APPARITION OF A STÛPA.
Then there arose a Stflpa, consisting of seven precious substances, from the place of the earth op- posite the Lord, the assembly being in the middle a Stflpa five hundred yo^anas in height and pro- portionate in circumference. After its rising, the Sttipa, a meteoric phenomenon 2 , stood in the sky sparkling, beautiful, nicely decorated with five thou- sand 3 successive terraces of flowers 4 , adorned with many thousands of arches, embellished by thousands of banners and triumphal streamers, hung with thousands of jewel-garlands and with hour- plates and bells, and emitting the scent of Xan- thochymus and sandal, which scent filled this whole world. Its row of umbrellas rose so far on high as to touch the abodes of the four guardians of the
Between the Lord (i. e. the Sun) and the Stupa of seven Ratnas, i. e. here, it would seem, the rainbow of seven colours.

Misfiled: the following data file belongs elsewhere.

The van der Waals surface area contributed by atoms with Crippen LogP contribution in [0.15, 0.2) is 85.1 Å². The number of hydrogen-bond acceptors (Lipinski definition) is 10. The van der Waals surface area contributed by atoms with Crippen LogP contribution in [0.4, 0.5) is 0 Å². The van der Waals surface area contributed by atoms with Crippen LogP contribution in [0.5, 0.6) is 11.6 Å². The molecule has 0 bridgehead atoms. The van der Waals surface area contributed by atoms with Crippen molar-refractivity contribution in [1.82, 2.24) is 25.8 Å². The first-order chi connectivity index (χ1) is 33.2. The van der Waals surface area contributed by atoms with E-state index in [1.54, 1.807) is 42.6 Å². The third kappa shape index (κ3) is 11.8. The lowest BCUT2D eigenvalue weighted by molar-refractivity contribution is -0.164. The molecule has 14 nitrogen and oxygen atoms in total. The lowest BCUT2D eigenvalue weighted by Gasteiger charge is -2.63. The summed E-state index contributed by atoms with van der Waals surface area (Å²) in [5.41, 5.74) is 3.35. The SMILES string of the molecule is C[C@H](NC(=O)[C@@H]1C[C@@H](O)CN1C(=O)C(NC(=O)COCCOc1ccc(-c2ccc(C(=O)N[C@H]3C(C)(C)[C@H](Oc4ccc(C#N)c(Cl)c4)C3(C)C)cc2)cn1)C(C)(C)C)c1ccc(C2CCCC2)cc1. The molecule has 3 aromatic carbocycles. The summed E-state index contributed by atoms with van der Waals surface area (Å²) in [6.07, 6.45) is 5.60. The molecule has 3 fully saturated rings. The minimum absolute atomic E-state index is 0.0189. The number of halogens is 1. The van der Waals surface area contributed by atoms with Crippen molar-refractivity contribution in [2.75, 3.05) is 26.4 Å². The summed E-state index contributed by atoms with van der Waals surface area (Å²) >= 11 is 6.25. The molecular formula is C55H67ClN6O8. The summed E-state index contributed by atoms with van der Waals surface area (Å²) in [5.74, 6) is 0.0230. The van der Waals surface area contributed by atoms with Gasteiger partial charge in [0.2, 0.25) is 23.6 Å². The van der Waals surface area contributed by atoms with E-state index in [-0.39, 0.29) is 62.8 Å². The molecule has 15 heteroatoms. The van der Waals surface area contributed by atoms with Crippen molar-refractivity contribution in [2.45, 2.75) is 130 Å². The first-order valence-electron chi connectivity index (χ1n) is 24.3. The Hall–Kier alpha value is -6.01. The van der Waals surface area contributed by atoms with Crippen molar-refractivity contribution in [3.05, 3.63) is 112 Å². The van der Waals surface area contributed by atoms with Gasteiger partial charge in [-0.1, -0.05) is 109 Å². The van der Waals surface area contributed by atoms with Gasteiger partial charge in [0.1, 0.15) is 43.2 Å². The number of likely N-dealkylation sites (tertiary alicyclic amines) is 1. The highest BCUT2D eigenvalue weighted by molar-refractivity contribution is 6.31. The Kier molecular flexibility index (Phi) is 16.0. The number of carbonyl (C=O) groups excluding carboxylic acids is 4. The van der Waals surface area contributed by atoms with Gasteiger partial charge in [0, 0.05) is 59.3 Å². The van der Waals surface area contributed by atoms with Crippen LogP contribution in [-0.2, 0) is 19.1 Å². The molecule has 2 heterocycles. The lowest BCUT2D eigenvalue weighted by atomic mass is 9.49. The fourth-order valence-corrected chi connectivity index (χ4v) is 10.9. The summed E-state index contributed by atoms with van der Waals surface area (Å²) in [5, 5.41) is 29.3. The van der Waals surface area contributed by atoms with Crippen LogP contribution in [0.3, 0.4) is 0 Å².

We shall see that the Stupa has also another function, that of symbolising the celestial dhishwya in which sun and moon are standing. Cf. E. Senart, Essai sur la tegende du Buddha, p. 436.
Vaihdyasam, in the neuter gender, whereas stupa is masculine.
The number of colours is now five, then seven. Moreover there ought to be a parallelism between the five colours and the five planets, and, on the other hand, between the seven ratnas, or colours, and the g rah as, including sun and moon. In Rig- veda we find saptaraxmi and paw^araxmi.